We recommend movies to watch after you see Wes Anderson’s latest stop-motion animated film.
There is nothing else like a Wes Anderson movie, yet while he is an original auteur he does carry a lot of constant influences through his career, and each of his films also have their own specific cinematic inspirations. His latest, the stop-motion animated feature Isle of Dogs, for instance, is informed by and is a tribute to the classic Rankin-Bass holiday specials and Ray Harryhausen effects, as well as the work of Japanese masters Akira Kurosawa (whose birthday shares its release date), Hayao Miyazaki, Seijun Suzuki, and Yasujirô Ozu.
To help you navigate the new film’s pedigree, this week’s list of Movies to Watch After includes some of those specific connections as well as some other essential classics that I think are relevant and worth fetching. Check out the eight highlights plus additional viewing suggestions below.
Stray Dog (1949)
Kurosawa never made a sci-fi movie, and he never made a movie about actual dogs, but this early feature of his influenced by American detective films comes to mind in the absence of a literal link. And not just because of the title, which refers figuratively to the human lead, a cop played by a young Toshiro Mifune. He’s searching through a kind of garbage land just like the orphaned (read: stray) boy in Isle of Dogs, but it’s for his stolen pistol and the setting is simply Tokyo’s criminal underground.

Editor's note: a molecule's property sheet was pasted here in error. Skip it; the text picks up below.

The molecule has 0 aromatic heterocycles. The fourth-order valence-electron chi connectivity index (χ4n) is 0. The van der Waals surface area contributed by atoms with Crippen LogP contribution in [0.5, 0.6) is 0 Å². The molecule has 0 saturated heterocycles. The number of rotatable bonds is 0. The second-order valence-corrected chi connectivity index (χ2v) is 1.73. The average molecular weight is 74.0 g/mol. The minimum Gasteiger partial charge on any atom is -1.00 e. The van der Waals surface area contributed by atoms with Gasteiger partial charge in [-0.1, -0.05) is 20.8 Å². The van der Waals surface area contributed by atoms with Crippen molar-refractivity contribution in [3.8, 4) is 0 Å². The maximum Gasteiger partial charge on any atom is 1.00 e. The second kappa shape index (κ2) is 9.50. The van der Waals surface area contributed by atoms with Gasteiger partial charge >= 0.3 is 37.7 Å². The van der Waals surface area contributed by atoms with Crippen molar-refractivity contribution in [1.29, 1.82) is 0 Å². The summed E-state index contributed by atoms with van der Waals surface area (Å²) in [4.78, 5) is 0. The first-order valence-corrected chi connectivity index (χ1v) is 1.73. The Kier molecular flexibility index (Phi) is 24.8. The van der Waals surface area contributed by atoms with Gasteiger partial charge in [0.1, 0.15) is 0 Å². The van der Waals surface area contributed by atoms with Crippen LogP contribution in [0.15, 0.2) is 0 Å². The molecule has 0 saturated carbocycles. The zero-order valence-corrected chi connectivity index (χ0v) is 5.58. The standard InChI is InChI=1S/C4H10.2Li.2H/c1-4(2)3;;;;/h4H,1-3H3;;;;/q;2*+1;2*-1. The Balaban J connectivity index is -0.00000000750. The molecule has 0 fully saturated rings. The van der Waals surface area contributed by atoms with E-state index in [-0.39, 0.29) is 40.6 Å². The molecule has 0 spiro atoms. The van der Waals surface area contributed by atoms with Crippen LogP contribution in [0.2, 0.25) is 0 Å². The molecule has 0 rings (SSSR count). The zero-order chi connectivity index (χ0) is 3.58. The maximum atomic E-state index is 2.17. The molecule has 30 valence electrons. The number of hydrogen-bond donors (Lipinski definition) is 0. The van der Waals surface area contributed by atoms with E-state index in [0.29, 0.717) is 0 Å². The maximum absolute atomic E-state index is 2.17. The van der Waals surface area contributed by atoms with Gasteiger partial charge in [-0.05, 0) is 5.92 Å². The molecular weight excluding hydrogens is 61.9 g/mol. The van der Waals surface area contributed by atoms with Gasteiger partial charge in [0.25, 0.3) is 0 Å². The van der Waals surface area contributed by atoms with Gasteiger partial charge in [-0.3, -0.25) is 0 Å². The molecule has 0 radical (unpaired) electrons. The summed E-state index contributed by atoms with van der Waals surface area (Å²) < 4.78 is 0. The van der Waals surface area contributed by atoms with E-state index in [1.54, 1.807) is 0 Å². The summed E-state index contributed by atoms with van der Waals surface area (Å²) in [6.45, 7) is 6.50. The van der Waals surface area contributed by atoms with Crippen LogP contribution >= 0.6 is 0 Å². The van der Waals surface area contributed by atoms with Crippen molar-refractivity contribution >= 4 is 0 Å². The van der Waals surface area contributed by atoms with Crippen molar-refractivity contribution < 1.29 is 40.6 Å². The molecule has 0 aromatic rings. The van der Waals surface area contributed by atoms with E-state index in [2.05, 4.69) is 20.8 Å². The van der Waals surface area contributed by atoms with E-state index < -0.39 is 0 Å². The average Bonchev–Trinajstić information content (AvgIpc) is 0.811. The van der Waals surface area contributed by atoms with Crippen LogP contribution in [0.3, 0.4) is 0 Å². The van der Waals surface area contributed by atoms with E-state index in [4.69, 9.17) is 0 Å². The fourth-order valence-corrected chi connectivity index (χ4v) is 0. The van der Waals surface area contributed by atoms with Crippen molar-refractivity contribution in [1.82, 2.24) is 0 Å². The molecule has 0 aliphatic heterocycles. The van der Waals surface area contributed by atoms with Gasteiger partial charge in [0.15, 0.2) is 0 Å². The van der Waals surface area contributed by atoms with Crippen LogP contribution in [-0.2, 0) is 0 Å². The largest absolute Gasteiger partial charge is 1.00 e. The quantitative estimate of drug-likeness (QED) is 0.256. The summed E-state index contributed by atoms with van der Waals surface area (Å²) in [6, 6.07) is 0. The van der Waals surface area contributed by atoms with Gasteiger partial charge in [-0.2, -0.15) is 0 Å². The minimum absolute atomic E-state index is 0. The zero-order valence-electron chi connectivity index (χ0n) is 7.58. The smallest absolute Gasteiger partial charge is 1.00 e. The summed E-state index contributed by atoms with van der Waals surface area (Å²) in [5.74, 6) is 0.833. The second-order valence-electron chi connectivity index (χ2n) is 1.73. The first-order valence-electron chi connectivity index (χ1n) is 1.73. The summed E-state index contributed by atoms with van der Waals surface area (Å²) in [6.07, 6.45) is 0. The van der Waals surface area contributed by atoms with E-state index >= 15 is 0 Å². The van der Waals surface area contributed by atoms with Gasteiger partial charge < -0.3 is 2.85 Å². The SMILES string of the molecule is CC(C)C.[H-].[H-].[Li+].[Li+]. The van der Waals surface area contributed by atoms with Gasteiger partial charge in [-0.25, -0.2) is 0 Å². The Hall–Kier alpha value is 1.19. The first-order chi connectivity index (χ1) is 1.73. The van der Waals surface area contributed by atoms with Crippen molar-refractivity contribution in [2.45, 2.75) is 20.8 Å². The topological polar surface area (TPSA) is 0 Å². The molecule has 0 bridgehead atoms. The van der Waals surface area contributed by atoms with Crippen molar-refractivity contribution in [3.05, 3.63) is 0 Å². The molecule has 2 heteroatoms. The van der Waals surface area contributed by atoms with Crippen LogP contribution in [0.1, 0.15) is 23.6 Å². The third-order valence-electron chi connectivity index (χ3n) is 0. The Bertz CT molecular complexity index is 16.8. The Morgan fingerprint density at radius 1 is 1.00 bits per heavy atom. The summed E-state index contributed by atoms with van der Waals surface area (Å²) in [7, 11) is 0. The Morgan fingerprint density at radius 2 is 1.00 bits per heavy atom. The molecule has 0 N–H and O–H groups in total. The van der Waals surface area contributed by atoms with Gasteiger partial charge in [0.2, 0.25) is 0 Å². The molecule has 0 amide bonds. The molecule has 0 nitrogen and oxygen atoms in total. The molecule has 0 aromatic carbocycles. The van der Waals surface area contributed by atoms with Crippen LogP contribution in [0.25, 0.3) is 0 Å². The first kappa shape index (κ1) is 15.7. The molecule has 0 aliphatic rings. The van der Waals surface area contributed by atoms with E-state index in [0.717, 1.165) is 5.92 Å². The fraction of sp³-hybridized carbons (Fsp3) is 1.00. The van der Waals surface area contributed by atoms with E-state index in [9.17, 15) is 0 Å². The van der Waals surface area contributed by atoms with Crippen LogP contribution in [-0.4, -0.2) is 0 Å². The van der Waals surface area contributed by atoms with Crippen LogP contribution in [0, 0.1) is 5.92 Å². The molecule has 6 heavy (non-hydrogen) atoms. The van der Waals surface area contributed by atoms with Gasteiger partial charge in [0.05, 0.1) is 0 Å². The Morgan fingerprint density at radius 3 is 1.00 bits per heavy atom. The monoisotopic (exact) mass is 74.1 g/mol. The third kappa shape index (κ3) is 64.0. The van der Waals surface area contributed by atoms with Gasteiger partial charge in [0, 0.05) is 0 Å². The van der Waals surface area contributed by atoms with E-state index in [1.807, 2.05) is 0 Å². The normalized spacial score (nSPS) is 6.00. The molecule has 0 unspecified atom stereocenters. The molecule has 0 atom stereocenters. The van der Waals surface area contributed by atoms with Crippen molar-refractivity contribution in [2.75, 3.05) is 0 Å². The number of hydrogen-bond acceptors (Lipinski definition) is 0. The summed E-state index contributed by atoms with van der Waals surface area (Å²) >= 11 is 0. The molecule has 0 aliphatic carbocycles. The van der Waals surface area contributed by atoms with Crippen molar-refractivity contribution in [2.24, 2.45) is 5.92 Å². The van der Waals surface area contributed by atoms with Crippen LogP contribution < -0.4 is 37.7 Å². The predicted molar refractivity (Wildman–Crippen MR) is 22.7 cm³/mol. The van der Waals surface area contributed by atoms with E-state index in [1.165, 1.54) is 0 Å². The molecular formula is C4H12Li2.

Anderson actually was on hand for a Q&A at NYC’s Metrograph cinema on Wednesday after a screening of Stray Dog. The movie was part of a series he programmed of Kurosawa films that influenced his latest — the others being High and Low (which is particularly felt in the dynamic of Isle of Dogs‘s big deal villain who resembles Mifune and his relationship to a missing child), The Bad Sleep Well, Drunken Angel, I Live in Fear, and (my personal favorite) Ikiru. Basically the director’s “city films.” Some of these specifically informed the urban spaces of Isle of Dogs. “The look of Megasaki City came from the really urban, ’60s-set Kurosawa movies, from The Bad Sleep Well to High and Low,” Anderson told Texas Monthly.